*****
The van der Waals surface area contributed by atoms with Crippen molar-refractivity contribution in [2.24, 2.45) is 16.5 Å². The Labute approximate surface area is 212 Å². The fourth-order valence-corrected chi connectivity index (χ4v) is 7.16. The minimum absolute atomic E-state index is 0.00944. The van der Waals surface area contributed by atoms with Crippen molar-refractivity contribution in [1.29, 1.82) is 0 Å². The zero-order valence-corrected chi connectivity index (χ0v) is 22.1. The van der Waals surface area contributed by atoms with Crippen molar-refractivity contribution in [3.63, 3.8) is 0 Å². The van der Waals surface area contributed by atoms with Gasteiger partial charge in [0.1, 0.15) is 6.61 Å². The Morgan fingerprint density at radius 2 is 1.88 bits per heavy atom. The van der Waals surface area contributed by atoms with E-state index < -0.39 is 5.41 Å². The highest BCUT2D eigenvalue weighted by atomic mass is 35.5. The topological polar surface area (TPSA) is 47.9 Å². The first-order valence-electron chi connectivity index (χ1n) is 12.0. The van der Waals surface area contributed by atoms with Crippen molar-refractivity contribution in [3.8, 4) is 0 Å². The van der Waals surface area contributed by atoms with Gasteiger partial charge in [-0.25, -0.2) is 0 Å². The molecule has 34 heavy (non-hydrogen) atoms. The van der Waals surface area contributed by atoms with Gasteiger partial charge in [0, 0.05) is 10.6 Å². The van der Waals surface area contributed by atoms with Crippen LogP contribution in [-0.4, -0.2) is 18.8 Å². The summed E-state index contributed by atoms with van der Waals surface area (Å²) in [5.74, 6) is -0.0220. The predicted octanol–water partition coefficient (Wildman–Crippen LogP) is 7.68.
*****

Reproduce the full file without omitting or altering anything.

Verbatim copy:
The van der Waals surface area contributed by atoms with Crippen molar-refractivity contribution in [2.24, 2.45) is 16.5 Å². The Labute approximate surface area is 212 Å². The fourth-order valence-corrected chi connectivity index (χ4v) is 7.16. The minimum absolute atomic E-state index is 0.00944. The van der Waals surface area contributed by atoms with Crippen molar-refractivity contribution in [1.29, 1.82) is 0 Å². The zero-order valence-corrected chi connectivity index (χ0v) is 22.1. The van der Waals surface area contributed by atoms with Crippen molar-refractivity contribution in [3.63, 3.8) is 0 Å². The van der Waals surface area contributed by atoms with Gasteiger partial charge in [0.1, 0.15) is 6.61 Å². The Morgan fingerprint density at radius 2 is 1.88 bits per heavy atom. The van der Waals surface area contributed by atoms with E-state index < -0.39 is 5.41 Å². The highest BCUT2D eigenvalue weighted by atomic mass is 35.5. The topological polar surface area (TPSA) is 47.9 Å². The first-order valence-electron chi connectivity index (χ1n) is 12.0. The van der Waals surface area contributed by atoms with Crippen molar-refractivity contribution in [3.8, 4) is 0 Å². The van der Waals surface area contributed by atoms with Gasteiger partial charge in [-0.25, -0.2) is 0 Å². The molecule has 34 heavy (non-hydrogen) atoms. The van der Waals surface area contributed by atoms with Gasteiger partial charge in [0, 0.05) is 10.6 Å². The van der Waals surface area contributed by atoms with Crippen LogP contribution in [-0.4, -0.2) is 18.8 Å². The summed E-state index contributed by atoms with van der Waals surface area (Å²) in [5.74, 6) is -0.0220. The predicted octanol–water partition coefficient (Wildman–Crippen LogP) is 7.68.